T. magnivelare has been found in ectomycorrhizal association with a variety of conifers, e.g., Pinus spp. (pines) and Abies spp. (firs) (Murata et al. 1999; Yun et al. 1997). Amaranthus et al. (2000) found T. magnivelare to be symbiotic with Abies magnifica var. shastensis (Shasta red fir) where the mushroom received carbohydrates from the tree and provided moisture and mineral nutrition to the tree (Hosford 1997; Kranabetter et al. 2002). Studies in British Columbia found T. magnivelare most commonly associated with Tsuga heterophylla (Raf.) Sarg. (western hemlock) and with Pinus contorta var. latifolia Engelm. (lodgepole pine) (Kranabetter et al. 2002). It has also been found to be ectomycorrhizal with Pinus banksiana Lamb. (jack pine) in northeastern North America, Pinus contorta var. latifolia in the Rocky Mountains, Pinus teocote in Mexico, Pinus ponderosa Lawson & C. Lawson (ponderosa pine) in California and the Pacific Northwest (Kuo 2006). Other North American associates include Lithocarpus densiflorus (tanoak) (Luoma et al. 2006; Yun et al. 1997) and Arbutus menziesii (Pacific madrone) (Luoma et al. 2006). Pinus douglasiana, Quercus scytophylla, Quercus crassifolia, Quercus conzattii, and Arbutus spp. are other known Mexican associates (Martinez-Carrera et al. 2002).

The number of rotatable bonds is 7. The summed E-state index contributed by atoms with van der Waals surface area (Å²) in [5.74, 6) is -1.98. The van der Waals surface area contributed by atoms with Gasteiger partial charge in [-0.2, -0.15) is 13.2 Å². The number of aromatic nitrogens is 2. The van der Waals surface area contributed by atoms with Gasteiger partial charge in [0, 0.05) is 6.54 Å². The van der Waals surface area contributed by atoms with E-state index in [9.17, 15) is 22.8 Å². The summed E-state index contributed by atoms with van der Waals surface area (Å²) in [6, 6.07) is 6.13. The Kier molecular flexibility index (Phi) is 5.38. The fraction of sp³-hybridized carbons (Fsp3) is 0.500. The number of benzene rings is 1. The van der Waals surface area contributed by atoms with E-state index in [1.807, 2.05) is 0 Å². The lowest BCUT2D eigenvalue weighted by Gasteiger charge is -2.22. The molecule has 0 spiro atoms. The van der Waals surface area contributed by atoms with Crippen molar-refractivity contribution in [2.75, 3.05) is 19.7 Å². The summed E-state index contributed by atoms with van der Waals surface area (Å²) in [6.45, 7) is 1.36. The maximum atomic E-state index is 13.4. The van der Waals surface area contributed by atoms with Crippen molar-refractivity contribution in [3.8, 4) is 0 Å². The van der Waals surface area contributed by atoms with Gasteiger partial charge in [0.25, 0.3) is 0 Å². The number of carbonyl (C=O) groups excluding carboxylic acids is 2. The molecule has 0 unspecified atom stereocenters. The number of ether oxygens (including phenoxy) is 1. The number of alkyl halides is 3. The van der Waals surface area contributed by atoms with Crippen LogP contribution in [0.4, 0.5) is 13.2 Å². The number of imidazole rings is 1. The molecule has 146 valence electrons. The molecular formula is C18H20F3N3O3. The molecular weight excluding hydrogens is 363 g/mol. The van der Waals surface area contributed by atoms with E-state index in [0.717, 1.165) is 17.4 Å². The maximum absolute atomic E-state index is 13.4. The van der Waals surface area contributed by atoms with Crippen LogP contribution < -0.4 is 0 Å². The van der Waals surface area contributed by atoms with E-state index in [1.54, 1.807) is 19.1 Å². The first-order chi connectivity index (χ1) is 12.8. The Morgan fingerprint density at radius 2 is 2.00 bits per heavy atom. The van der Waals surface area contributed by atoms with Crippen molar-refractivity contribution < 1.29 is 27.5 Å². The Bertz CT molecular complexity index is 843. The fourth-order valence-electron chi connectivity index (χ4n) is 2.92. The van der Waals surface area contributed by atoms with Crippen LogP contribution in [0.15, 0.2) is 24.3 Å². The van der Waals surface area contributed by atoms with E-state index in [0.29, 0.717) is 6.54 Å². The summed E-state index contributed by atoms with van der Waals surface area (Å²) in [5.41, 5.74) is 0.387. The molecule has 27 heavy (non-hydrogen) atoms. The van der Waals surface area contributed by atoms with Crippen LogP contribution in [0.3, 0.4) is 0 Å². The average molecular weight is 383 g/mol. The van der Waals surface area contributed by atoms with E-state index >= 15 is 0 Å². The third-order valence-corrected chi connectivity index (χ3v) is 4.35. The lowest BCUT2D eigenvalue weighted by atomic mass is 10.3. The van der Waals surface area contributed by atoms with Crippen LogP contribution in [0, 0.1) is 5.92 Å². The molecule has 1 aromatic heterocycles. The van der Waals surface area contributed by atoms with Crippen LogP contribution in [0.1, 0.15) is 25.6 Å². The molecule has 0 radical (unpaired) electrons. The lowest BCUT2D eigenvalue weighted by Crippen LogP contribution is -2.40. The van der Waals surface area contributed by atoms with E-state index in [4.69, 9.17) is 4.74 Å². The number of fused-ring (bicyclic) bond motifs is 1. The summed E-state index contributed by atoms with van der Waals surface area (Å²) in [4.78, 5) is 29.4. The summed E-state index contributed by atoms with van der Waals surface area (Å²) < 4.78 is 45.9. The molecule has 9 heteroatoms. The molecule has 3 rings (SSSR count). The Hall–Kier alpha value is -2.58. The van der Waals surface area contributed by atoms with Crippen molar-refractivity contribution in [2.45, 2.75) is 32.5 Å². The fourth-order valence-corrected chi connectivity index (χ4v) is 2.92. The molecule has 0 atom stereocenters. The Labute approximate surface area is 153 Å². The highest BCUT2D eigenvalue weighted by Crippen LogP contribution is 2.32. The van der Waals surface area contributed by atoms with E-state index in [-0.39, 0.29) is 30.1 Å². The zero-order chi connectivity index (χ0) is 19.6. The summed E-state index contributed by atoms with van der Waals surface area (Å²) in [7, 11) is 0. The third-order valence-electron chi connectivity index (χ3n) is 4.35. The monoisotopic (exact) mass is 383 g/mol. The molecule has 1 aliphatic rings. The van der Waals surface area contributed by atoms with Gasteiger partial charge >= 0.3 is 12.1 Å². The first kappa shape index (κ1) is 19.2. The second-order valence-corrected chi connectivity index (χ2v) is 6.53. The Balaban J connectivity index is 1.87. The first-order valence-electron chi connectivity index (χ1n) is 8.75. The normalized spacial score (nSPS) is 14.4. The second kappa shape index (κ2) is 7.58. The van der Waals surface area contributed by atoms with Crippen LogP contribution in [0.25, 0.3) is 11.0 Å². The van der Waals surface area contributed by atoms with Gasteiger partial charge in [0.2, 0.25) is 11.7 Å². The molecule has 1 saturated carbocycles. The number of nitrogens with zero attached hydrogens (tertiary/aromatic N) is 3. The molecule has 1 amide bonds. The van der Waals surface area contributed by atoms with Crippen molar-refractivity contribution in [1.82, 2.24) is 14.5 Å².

T. magnivelare is ecologically important for Allotropa virgata Torr. & A. Grey ex A. Gray (candystick), an achlorophyllous, obligate, myco-heterotrophic plant that uses the mushroom’s mycelia as its carbon source (Leake 2005). T. magnivelare mycelia can be found directly below individuals of A. virgata, but fruiting bodies of the mushroom will be found 5-15 ft away from the Allotropa (Viess 2012). There may be a complex relationship between Abies magnifica var. shastensis, T. magnivelare, and A. virgata. In southern Oregon, A. magnifica var. shastensis and A. virgata presence can be used as indicators for locating T. magnivelare (Amaranthus et al. 2000).
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